I personally had a very awkward session with an elderly lady who cried all through a routine exam and scale. I had spent quite a bit of time explaining the Acer case and why she could be assured she wasn’t going to catch anything from our practice, but at one point she accused me of spraying her with AIDS from the air scaler. I have to say this was the SAME lady who also accused me of also spraying tartar in her mouth a few months later. It was around this time I vaguely remember local practitioners in the county clubbing together to advertise in a local newspaper to help dispel a rumour that an unwell dentist who had been out of action for a while was NOT suffering from HIV.
It was the same journalist, Tom Mangold who was also responsible for the controversial Panorama documentary on amalgam in 1994. Entitled “The Poison In Your Mouth,” the documentary gave the nation the impression that the dental profession was systematically mass serial killing the population, and a lot of my patients believed it.
By July in 1994 I was running my own practice. Having grown up in the 60’s I lived on a well-balanced diet of Spangles and Opal Fruits and in consequence by my late teens I had wall to wall amalgams, which I hated – I can’t remember which wombat actually used amalgam in a lower incisor, but one of my childhood dentists did. As a dentist, I loathed amalgam. I couldn’t stand the sight of it and despite the lack of ‘evidence’ that the mercury in amalgam causes harm, it’s my own personal feeling that inserting mercury in the body in whatever form, is a tad ‘iffy.’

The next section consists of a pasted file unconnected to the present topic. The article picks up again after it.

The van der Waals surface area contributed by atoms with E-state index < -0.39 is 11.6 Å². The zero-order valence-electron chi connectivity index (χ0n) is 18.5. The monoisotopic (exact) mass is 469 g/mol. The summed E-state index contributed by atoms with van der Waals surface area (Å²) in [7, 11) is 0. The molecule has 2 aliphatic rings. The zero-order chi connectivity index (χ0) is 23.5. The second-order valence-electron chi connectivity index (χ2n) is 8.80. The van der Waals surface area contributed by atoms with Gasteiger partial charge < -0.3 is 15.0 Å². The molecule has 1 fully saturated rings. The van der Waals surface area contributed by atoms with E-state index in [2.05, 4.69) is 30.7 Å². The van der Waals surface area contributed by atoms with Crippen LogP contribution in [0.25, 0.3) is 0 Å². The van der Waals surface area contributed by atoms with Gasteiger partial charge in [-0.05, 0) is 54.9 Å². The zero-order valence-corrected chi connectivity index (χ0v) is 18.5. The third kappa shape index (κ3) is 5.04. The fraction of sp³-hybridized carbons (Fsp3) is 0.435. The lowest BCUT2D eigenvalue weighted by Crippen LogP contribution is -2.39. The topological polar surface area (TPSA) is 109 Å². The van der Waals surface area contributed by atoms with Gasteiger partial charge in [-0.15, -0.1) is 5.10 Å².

So, once this documentary came out, I decided there and then to abandon the stuff and only used composite on posteriors, even on the NHS – taking the financial hit and being able to live with myself rather than have the niggling worry that I was a professional serial poisoner. Prior to the documentary I had already started using composite quite a bit on back teeth and my move neutralised a lot of expressed anxiety coming from patients. At that time, I was probably in breach of some NHS rule, now abandoned.